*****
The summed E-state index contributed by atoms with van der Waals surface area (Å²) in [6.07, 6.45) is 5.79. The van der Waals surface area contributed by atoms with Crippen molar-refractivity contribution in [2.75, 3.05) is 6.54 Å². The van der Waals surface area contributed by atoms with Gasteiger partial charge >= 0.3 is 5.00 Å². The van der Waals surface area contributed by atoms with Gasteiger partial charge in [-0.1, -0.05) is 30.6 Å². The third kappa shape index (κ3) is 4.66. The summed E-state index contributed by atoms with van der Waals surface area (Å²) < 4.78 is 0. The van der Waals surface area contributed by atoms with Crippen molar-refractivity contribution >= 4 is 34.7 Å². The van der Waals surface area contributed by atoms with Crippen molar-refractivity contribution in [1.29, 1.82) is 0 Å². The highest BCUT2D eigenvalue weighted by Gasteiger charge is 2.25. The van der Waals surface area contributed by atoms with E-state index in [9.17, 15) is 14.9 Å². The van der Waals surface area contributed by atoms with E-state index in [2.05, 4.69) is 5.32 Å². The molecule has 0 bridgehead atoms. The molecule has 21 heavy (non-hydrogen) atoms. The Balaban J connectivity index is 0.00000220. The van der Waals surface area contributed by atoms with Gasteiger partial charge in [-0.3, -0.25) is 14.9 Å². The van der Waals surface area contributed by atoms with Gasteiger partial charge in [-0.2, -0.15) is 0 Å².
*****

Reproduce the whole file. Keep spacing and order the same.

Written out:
The summed E-state index contributed by atoms with van der Waals surface area (Å²) in [6.07, 6.45) is 5.79. The van der Waals surface area contributed by atoms with Crippen molar-refractivity contribution in [2.75, 3.05) is 6.54 Å². The van der Waals surface area contributed by atoms with Gasteiger partial charge >= 0.3 is 5.00 Å². The van der Waals surface area contributed by atoms with Gasteiger partial charge in [-0.1, -0.05) is 30.6 Å². The third kappa shape index (κ3) is 4.66. The summed E-state index contributed by atoms with van der Waals surface area (Å²) < 4.78 is 0. The van der Waals surface area contributed by atoms with Crippen molar-refractivity contribution >= 4 is 34.7 Å². The van der Waals surface area contributed by atoms with Crippen molar-refractivity contribution in [1.29, 1.82) is 0 Å². The highest BCUT2D eigenvalue weighted by Gasteiger charge is 2.25. The van der Waals surface area contributed by atoms with E-state index in [9.17, 15) is 14.9 Å². The van der Waals surface area contributed by atoms with E-state index in [2.05, 4.69) is 5.32 Å². The molecule has 0 bridgehead atoms. The molecule has 21 heavy (non-hydrogen) atoms. The Balaban J connectivity index is 0.00000220. The van der Waals surface area contributed by atoms with Gasteiger partial charge in [-0.3, -0.25) is 14.9 Å². The van der Waals surface area contributed by atoms with Gasteiger partial charge in [-0.2, -0.15) is 0 Å².